Adolphe Quetelet was a mathematician, astronomer, statistician, poet, dramatist, and one of the founders of sociology.
He was the first person to apply the statistical normal distribution to characteristics of human populations and he introduced the height-weight measure we know today as the body mass index.
Lambert Adolphe Jacques Quetelet (pronounced Ket-eh-lay) was born into a middle-class family on February 22, 1796. He was born in Ghent, France. The city is now in Belgium.
Adolphe’s mother, Anne-Françoise Van de Velde, was Flemish. His French father, François-Augustin-Jacques-Henri Quetelet, had, when young, moved to Britain where he became a British citizen. He had toured Europe for 10 years as secretary to Lord Cahir. By the time Adolphe was born his father was prospering as one of Ghent’s municipal administrators.
Adolphe was the fifth of nine children, several of whom did not survive infancy. His father died when Adolphe was seven.
Education and Early Academic Career
Adolphe was educated at Ghent’s Lyceum, where he excelled in mathematics and languages.
In 1813, at age 17, he began teaching mathematics at a private school in Oudenaarde about 20 miles from Ghent.
At age 19, Adolphe Quetelet became a college mathematics instructor.
Although he was making a living teaching mathematics, Quetelet was intensely interested in literature and the arts. In 1816, he and his former high school friend Germinal Dandelin wrote an opera, which was performed in Ghent. They followed this success with two dramas. Quetelet had his poetry published, and he translated tales of chivalry from English, German, Italian, and Spanish into French.
In October 1817, the University of Ghent opened its doors. Quetelet was one of its first students, graduating in 1819 with a doctorate in mathematics – the first doctorate awarded by the university. His dissertation demonstrated new propositions about conic sections.
Soon after graduating, Quetelet, age 23, was appointed chair of elementary mathematics at the Athenaeum in Brussels, and at age 24, he was elected to the Brussel’s Royal Academy of Sciences and Literature. Brussels became his permanent home.
Quetelet’s Lifetime in Context
The Science of Adolphe Quetelet
Astronomy Breeds an Evangelist for Statistics
Quetelet was a man of many interests, one of which was astronomy. He lobbied for Brussels to have its own observatory, and in December 1823 the government sent him on a three-month fact-finding mission to Paris. Talking there with mathematical scientists, particularly Pierre-Simon Laplace, Joseph Fourier, and Siméon Poisson, Quetelet learned that statistical methods were crucially important in astronomy. For example:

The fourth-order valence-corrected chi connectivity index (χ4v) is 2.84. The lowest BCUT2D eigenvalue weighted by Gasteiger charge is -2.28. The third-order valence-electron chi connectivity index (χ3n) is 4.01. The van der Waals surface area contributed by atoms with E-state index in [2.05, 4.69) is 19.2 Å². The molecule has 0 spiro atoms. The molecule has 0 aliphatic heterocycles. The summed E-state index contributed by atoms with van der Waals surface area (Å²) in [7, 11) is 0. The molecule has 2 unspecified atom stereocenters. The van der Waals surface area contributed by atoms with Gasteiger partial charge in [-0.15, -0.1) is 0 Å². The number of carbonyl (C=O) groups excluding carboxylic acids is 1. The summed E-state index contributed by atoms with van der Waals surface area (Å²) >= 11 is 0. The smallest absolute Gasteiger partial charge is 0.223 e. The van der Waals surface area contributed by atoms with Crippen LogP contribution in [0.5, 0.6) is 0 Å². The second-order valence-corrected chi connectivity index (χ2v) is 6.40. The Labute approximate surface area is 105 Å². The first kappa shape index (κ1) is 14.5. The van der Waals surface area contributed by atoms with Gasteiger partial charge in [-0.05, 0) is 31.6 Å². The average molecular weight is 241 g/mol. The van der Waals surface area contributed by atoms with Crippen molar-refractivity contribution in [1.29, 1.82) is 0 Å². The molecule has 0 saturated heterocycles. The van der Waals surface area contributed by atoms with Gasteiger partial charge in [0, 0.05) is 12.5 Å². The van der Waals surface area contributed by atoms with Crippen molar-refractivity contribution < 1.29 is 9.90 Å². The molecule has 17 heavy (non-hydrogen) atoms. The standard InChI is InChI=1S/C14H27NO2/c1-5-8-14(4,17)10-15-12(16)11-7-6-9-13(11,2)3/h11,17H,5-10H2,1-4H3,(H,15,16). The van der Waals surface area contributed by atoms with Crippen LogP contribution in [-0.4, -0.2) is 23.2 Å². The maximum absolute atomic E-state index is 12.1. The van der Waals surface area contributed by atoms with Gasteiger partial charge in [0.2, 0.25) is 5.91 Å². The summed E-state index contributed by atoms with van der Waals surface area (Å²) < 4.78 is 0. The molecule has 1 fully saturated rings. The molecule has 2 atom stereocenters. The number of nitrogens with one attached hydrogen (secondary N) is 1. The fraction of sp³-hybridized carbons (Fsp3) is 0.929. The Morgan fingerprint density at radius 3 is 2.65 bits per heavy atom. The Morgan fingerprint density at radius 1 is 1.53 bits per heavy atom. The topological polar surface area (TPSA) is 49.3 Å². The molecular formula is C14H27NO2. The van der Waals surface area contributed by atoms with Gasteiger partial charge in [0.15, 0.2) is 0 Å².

- In 1767, John Michell used probability analysis to suggest star clusters are held together by gravity.
- In 1801, Carl Gauss unleashed a torrent of new mathematical techniques, including statistical error analysis, enabling the lost dwarf planet Ceres to be rediscovered.
Quetelet returned to Brussels early in 1824, full of zeal for statistics. He was promoted to chair of higher mathematics at the Athenaeum and soon he was searching for data he could analyze statistically. Society itself looked like a promising topic.
In 1826, Quetelet published a paper analyzing birth and mortality statistics in Brussels, and he proposed a comprehensive population census be carried out. The government ordered this in 1828.
Meanwhile, Quetelet continued with astronomy research and, in 1828, he was appointed director of the still-under-construction Brussels Observatory, finally completed in 1832.
Quetelet believed society could be analyzed without bias using statistics. He described this new academic field as social physics, believing it would reveal important patterns in human society. He expected these patterns to be as regular and predictable as the movements of astronomy’s heavenly bodies.
He hoped social physics would identify the factors driving phenomena such as crime and suicide. In time, social physics became sociology.Quetelet was aware that, unlike the heavenly bodies, society’s patterns could be changed by interventions, by governments for example. Certainly when governments took their country’s into great wars or there were revolutions, society changed. Quetelet hoped his social physics would give governments evidence for rational social policy decisions.
Quetelet’s work was welcomed in the United Kingdom, where he was a driving force in founding the Royal Statistical Society. His enthusiasm for utilizing statistics to improve society inspired Florence Nightingale, the Society’s first female member.